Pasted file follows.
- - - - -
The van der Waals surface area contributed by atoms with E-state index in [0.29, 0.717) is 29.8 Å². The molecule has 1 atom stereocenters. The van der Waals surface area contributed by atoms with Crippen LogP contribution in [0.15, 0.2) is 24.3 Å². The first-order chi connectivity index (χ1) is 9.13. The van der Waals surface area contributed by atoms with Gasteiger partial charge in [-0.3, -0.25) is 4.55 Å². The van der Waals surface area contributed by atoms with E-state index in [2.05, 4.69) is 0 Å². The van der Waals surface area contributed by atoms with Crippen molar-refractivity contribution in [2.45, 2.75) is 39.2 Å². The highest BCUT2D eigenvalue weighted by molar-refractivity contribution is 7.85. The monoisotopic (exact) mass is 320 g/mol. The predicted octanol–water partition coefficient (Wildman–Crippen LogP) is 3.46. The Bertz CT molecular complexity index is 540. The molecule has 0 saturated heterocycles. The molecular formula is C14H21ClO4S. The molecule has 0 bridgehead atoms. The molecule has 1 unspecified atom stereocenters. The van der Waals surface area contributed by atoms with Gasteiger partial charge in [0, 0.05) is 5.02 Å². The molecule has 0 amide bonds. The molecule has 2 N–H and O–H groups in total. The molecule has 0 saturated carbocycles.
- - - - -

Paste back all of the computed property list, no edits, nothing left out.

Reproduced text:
The van der Waals surface area contributed by atoms with E-state index in [0.29, 0.717) is 29.8 Å². The molecule has 1 atom stereocenters. The van der Waals surface area contributed by atoms with Crippen LogP contribution in [0.15, 0.2) is 24.3 Å². The first-order chi connectivity index (χ1) is 9.13. The van der Waals surface area contributed by atoms with Gasteiger partial charge in [-0.3, -0.25) is 4.55 Å². The van der Waals surface area contributed by atoms with E-state index in [2.05, 4.69) is 0 Å². The van der Waals surface area contributed by atoms with Crippen molar-refractivity contribution in [2.45, 2.75) is 39.2 Å². The highest BCUT2D eigenvalue weighted by molar-refractivity contribution is 7.85. The monoisotopic (exact) mass is 320 g/mol. The predicted octanol–water partition coefficient (Wildman–Crippen LogP) is 3.46. The Bertz CT molecular complexity index is 540. The molecule has 0 saturated heterocycles. The molecular formula is C14H21ClO4S. The molecule has 0 bridgehead atoms. The molecule has 1 unspecified atom stereocenters. The van der Waals surface area contributed by atoms with Gasteiger partial charge in [0, 0.05) is 5.02 Å². The molecule has 0 amide bonds. The molecule has 2 N–H and O–H groups in total. The molecule has 0 saturated carbocycles.